Julia Lermontova, her research was instrumental in the ordering of the platinum group elements

Julia Lermontova, daughter of General Vsevolod Lermontov and Elisawkha Andrejevna Kossikovsly, was born in St. Petersburg, Russia, on 21 December 1846 into a Russian aristocratic family.

Julia spent her childhood and youth in Moscow, where she received a refined and careful education from private tutors. From an early age, she showed a great interest in science, and in particular in chemistry. Thus, after completing her primary school studies, she decided to apply for a place at the Petrovskaya Agricultural Academy, noted for its excellent chemistry program. However, her application was denied because, in those days, the doors of higher educational institutions were closed to women.

It was then, thanks to the intervention and influence of Sophia Kovalesky (the first great Russian mathematician), with whom she would forge a long and deep friendship, that she decided to continue her education abroad. Thus, in the autumn of 1869, at the age of 22, Julia arrived at the University of Heidelberg, one of the most important universities in Germany along with that of Göttingen.

At Heidelberg she had the opportunity to attend Robert Bunsen's lectures as a listener and was finally admitted to work in his laboratory.

On Mendeleyev's advice, she began to investigate rare platinum metals by studying new techniques for separating platinum metals. This research was essential in the arrangement of the elements ruthenium, rhodium, palladium, osmium, iridium, and platinum, as Mendeleyev's records and their correspondence suggest.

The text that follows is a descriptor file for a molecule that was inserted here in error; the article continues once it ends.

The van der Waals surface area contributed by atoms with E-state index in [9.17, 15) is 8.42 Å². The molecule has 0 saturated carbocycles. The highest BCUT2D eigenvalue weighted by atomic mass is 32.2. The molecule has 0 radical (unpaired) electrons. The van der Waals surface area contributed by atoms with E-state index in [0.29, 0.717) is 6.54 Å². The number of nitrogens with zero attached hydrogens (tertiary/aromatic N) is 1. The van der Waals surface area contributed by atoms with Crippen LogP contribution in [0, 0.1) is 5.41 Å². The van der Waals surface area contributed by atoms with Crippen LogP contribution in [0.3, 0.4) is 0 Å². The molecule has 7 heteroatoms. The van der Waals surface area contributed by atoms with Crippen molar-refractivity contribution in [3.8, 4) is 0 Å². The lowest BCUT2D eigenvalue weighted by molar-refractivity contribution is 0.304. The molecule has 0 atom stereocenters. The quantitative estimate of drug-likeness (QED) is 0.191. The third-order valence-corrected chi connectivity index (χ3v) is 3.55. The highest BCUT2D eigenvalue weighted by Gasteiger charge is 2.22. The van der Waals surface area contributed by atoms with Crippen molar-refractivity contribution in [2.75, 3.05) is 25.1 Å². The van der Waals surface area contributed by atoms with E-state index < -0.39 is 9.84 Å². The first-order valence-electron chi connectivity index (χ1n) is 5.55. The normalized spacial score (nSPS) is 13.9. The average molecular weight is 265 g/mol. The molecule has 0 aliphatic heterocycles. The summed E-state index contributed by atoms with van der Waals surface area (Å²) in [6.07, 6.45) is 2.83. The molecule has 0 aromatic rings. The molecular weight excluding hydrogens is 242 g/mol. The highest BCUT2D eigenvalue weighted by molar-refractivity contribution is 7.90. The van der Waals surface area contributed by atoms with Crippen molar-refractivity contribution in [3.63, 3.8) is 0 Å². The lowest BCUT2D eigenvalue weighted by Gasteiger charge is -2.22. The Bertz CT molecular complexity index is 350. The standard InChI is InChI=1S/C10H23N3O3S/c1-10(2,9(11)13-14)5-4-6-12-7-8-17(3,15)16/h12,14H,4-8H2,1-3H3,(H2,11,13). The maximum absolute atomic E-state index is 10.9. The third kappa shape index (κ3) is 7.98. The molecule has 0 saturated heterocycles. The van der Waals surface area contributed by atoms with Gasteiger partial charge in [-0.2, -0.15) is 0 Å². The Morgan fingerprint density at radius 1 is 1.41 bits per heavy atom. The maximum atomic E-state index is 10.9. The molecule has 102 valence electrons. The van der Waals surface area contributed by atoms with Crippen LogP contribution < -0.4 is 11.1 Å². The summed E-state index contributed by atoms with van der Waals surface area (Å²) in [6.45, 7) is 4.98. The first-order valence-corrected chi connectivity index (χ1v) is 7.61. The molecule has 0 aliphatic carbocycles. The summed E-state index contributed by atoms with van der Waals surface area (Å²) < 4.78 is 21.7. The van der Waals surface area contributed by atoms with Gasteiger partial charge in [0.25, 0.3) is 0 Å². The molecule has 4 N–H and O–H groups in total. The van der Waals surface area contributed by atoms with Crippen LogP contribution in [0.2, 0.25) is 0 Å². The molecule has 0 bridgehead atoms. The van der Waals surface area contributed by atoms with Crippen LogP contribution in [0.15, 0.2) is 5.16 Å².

In 1871, he moved to Berlin to study organic chemistry privately in the laboratory of August von Hoffmann. His most important work with Hoffmann reported to the German Chemical Society and subsequently published, was on the exact formula of diphenyl.

Influenced, again, by Sophia Kovaleski, she decided to do her doctorate at the University of Göttingen. Thus, in 1874 she completed her dissertation "Zur Kenntniss der Methylenverbindungen" (dealing with the analysis of methyl compounds), obtaining the grade "Magna cum laude". In 1875 she was inducted into the Russian Chemical Society.

At the age of 28, after completing her education, she returned to Russia and began working in the laboratory of Vladimir Markovnikov at Moscow University.

He then received an invitation from Alexander Butlerov and moved to St. Petersburg. It was here that he researched 2-methyl-2-butenic acid, but in 1877, after the death of his father, he moved back to Moscow. There, Markovnikov managed to incorporate Julia into his research on Caucasian oil. While researching the separation of oil components with engineer Alexander Letny, he found that oil was much better than coal for industry, as it produced a higher quality lighting gas. Julia invented a machine for distilling oil and contributed significantly to the development of oil and gas plants in Russia.

Julia used to spend the summer months in Semenkova, where she had inherited a family house, moving there permanently when she gave up chemistry. In Semenkova she developed her interest in agricultural science, producing cheeses that were eventually sold in Russia and Ukraine.

Julia Lermontova died on 16 December 1919 of a cerebral hemorrhage.

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